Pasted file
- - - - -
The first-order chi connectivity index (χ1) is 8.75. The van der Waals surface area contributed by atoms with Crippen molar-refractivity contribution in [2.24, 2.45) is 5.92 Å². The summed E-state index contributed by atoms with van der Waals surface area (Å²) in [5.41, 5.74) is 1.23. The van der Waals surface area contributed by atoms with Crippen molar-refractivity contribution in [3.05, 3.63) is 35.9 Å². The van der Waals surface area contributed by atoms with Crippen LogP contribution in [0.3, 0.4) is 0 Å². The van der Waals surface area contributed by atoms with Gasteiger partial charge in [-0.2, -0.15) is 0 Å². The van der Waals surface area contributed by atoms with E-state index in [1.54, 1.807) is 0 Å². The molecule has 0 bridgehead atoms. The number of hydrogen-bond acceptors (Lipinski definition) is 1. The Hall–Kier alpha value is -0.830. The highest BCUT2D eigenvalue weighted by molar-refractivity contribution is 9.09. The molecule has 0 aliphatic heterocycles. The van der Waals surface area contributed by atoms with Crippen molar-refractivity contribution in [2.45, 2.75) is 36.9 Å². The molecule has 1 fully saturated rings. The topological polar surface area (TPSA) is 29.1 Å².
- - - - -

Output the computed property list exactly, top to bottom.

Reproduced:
The first-order chi connectivity index (χ1) is 8.75. The van der Waals surface area contributed by atoms with Crippen molar-refractivity contribution in [2.24, 2.45) is 5.92 Å². The summed E-state index contributed by atoms with van der Waals surface area (Å²) in [5.41, 5.74) is 1.23. The van der Waals surface area contributed by atoms with Crippen molar-refractivity contribution in [3.05, 3.63) is 35.9 Å². The van der Waals surface area contributed by atoms with Crippen LogP contribution in [0.3, 0.4) is 0 Å². The van der Waals surface area contributed by atoms with Gasteiger partial charge in [-0.2, -0.15) is 0 Å². The van der Waals surface area contributed by atoms with E-state index in [1.54, 1.807) is 0 Å². The molecule has 0 bridgehead atoms. The number of hydrogen-bond acceptors (Lipinski definition) is 1. The Hall–Kier alpha value is -0.830. The highest BCUT2D eigenvalue weighted by molar-refractivity contribution is 9.09. The molecule has 0 aliphatic heterocycles. The van der Waals surface area contributed by atoms with Crippen molar-refractivity contribution in [2.45, 2.75) is 36.9 Å². The molecule has 1 fully saturated rings. The topological polar surface area (TPSA) is 29.1 Å².